Ultrasonic lasso can grip and move cells

Could be used to assemble human tissue on a tissue engineering production line
April 11, 2013

The researchers moved a 10 micrometer sphere to spell write and S and a T for SonoTweezers, the project that funds the work (credit: Bruce Drinkwater/University of Bristol)

A “sonic lasso” that can grip microscopic objects, such as cells, and move them around has been demonstrated by researchers at the University of Bristol’s Department of Mechanical Engineering  and University of Dundee’s Institute for Medical Science and Technology.

The cells and other small objects are trapped by a spinning ultrasonic vortex, which acts as a lasso that can be controlled and moved.

This new technology makes possible applications such as assembling human tissue from a collection of cells and assembling nanomaterials.

“Our research has shown we can grip and move particles pretty much anywhere and along any path,” said Bruce Drinkwater, Professor of Ultrasonics in the Department of Mechanical Engineering, who led the study. “The impressive thing is that it is completely non-contact, harmless, and ideal for moving delicate things, such as cells, around under a microscope. With further development this could be used to assemble human tissue as part of a tissue engineering production line.”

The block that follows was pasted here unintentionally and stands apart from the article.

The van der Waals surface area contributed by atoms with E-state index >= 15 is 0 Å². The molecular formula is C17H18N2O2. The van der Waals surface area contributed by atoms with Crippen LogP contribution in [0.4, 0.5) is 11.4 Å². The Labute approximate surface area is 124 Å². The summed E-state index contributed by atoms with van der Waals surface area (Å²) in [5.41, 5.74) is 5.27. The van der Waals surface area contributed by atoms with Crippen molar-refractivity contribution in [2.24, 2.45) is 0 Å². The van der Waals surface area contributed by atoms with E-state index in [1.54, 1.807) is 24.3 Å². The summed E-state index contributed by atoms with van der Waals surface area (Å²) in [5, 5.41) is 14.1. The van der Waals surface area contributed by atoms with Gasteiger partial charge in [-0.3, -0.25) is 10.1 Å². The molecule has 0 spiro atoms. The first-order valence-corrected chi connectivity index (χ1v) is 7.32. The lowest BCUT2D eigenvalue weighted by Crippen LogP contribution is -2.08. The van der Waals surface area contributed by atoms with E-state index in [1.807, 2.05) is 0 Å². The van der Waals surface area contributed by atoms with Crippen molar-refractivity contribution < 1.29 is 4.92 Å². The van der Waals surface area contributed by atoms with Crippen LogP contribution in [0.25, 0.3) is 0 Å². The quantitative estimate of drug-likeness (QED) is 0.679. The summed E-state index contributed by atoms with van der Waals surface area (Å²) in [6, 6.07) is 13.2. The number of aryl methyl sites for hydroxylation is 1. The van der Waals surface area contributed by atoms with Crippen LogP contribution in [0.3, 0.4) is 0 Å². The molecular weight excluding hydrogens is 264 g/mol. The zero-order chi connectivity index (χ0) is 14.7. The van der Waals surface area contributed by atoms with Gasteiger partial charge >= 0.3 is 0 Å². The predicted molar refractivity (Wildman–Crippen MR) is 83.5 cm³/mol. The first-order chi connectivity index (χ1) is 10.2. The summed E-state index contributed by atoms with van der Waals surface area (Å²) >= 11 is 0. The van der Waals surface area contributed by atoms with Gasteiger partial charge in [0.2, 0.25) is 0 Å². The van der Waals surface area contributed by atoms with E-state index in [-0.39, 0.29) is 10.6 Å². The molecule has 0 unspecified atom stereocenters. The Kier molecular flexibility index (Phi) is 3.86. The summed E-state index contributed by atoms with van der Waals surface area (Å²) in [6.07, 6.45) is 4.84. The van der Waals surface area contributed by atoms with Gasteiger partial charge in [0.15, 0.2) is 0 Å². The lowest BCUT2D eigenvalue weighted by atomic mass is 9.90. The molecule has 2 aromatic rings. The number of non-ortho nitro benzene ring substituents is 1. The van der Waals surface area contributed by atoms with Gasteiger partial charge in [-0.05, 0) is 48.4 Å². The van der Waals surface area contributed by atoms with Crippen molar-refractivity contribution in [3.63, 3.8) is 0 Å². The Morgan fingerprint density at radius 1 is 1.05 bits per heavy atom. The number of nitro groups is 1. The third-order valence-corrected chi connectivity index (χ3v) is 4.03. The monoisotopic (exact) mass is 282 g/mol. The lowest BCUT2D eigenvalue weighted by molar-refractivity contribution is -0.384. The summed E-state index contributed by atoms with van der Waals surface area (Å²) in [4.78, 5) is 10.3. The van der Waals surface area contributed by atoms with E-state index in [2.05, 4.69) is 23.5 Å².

The lasso device mounted in a microscope (credit: Bruce Drinkwater/University of Bristol)

The researchers use acoustic vortices, known as Bessel-functions, that trap and position microparticles.  Like a rope lasso, the waves carry both linear and rotational momentum, so they can cause the objects to spin as well as move.

A circular device, made up of 16 ultrasound sources, generates and manipulates an acoustic field within a chamber, trapping microparticles and clusters of microparticles.

Changes in the phase of the sinusoidal signals applied to the sources result in the movement of the Bessel-function pressure field and therefore the microparticles.

This research has been funded by the Engineering and Physical Sciences Research Council (EPSRC) through the Electronic Sonotweezers program.